Je me demande si Stéphan Harper avait chargé des stagiaires ou des bénévolats à lire les carnets. Harper a proposé qu'il abaissera la TPS à 5% si son partie gagnerait les élection. Comme mes lecteurs connaissent, j'ai toujours prôné en faveur d'un abaissement de la TPS.
Cependant Jay Bryant de la Gazette avait écrit un article dans lequel il oppose cet abaissement puisqu'il n'encourage que la consommation et n'améliore pas ni la productivité ni les investissement dans la main-d'oeuvre. Et que, hélas, Martin a raison a ce point-là. Peut-être mais je ne vois pas comment abaisser la TPS et réduire la fardeau fiscale se contredisent.
Au contraire, en abaissant la TPS, le consommateurs pourront dépenser plus de biens et service ce qu'incitera les manufacturier à investir davantage pour satisfaire cette demande croissante. En tout cas, il sera intéressant d'y voir comment évoulera ce point pendant les élections.
Over at the Anglosphere blog there's an ongoing discussion about the cultural-political roots for Anglophone exceptioanlism. As a frequent commentator, I often muse about the hedgehog and the fox- a metaphor between countries that are more reluctant towards change (hedgehog) and those that actively embrace it (fox).
It was a post by James on the British aeronautics industry and Britian's indifferent success with industrial planning in comparison to its European counterparts, that provided me with the long sought after illustration of the fox and the hedgehog collaborating together. This post won't be exhaustive nor an academic treatise but rather a brief overview to demonstrate that such collaborations are possible.
It's often forgotten that in the early years of the aeronautics industry (1917-1960) Britian was pioneer. Many people are familiar with the Spitfire plane; model builders and airplane buffs also know that British aeronautical engines like the Merlin were first class. In fact, Frank Whipple, independently of the German engineers during World War, invented the modern jet engine.
However, in the postwar period, the British aeronautical industry struggled and despite efforts by successive governments to implement an industrial policy. By the early 70s, the British aeronautical industry had pretty much ceased to exist. However, British expertise wasn't lost, it merely emigrated to Quebec.
During the 70s, the Quebec government studied various industries that would be value added and would disengage the province's dependency on extraction and transformation of natural resources such as iron and asbestos. One of the more promising industries was aeronautics. Consequently, the Quebec government implemented an industrial strategy which successive governments- whether the separatist Parti Québécois or the federal provincial Liberal party- continued laying the foundations.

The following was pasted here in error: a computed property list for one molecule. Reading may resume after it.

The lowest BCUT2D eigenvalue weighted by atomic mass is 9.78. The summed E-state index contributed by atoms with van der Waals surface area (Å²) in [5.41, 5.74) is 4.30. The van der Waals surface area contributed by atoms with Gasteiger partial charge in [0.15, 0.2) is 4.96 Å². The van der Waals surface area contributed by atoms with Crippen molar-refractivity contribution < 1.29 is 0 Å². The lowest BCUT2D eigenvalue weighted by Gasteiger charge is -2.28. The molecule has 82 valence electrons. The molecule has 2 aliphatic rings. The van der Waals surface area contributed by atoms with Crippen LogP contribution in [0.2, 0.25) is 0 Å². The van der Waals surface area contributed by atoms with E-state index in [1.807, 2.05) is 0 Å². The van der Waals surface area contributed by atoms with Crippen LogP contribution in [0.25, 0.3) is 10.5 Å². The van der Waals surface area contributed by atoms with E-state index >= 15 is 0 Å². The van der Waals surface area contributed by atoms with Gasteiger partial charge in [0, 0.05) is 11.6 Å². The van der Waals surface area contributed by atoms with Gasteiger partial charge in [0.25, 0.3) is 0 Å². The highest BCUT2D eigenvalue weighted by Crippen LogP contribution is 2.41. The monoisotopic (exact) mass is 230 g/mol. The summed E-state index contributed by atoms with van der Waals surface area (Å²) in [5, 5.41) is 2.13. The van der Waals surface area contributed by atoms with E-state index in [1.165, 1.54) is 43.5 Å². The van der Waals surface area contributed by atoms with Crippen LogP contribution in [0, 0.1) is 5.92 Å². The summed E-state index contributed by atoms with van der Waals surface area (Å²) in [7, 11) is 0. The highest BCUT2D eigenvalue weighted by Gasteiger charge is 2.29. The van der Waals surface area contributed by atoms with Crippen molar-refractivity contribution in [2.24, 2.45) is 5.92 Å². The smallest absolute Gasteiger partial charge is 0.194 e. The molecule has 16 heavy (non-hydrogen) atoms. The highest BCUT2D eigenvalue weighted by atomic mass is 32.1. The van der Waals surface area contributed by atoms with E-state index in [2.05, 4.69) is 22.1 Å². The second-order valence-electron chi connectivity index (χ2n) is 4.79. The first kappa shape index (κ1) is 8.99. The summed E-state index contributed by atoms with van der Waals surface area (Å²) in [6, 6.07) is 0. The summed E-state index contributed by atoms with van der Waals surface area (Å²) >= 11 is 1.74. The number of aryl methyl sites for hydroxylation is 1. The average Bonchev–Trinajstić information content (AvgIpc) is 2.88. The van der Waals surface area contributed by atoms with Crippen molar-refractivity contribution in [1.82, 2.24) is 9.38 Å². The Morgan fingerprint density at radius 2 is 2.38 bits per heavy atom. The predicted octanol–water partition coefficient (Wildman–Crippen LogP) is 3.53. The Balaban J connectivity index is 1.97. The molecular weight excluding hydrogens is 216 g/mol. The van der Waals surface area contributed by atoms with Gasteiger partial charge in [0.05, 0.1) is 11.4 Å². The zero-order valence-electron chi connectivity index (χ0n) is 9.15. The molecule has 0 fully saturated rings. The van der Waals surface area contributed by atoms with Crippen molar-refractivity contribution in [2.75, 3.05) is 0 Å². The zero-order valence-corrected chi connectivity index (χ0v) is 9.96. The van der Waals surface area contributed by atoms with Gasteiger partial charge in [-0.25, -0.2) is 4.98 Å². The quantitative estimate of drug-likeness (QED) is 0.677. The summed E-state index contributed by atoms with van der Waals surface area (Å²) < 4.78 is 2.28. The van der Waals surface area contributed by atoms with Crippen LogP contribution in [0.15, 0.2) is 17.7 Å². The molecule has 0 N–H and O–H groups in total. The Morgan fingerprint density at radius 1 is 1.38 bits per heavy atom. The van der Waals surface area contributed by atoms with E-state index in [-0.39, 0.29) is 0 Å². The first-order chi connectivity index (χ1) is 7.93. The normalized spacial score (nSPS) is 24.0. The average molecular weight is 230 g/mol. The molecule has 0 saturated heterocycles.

Industrial policy is something that hedgehogs excel in because one of its tendencies is to know one big thing and to marshal the necessary resources as well as intellectual focus to achieve its aims. By chance as, Quebec was establishing its aeronautics industry, the British counterpart was in its death throes. There were few career prospects and the American aeronautical market was closed to foreigners at that time; so, many British engineers and designers came to Quebec.
The Quebec government gave subsidies to various aeronautical manufacturers (Bell Helicopters, Bombardier as well as to manufacturers of parts such as Pratt & Whitney) as well as encouraging universities to offer aeronautical specializations. However, most importantly the Quebec government established the foundations, it didn't impose itself but differed to the actors' best judgement as to what they would manufacture combined with customer demands as well as technological evolution for the rest.
The result have been twofold. First, Quebec has developped a world class aeronautical industry. While the industry doesn't manufacture every type of plane, its regional jets and helicopters are well regarded and the parts for air vehicles have a ready market throughout the world. Second, the British engineers and designers were able to hone their skills and talents, to build and innovate and to pass on their knowledge to future generations. Further, given the multiplier effect of the Anglosphere as a network, their ideas, innovations and products spread throughout the Anglophone community. This reinforced the virtuous circle of innovation and product development. Presently, the Quebec aeronautical industry isn't doing well. There are international political economic factors but there are also domestic elements too. First, there has developed a clientalistic relationship between the state and the aeronautical industry that makes it hard for the state to disengage when its presence is no longer needed. Second, governments are never nimble enough to adapt to change in industries where evolution is fast paced Both factors don't invalidate industrial policy but do point to a dilemma of timing for the state to get out and for and industry to develop on its own.
Nevertheless, the Quebec aeronautical industry illustrates how the hedgehog and the fox can collaborate and bring out the best in each other. Undoubtedly, there are other economic sectors where similar collaboration between different hedgehogs and the Anglospheric foxwill be fruitful.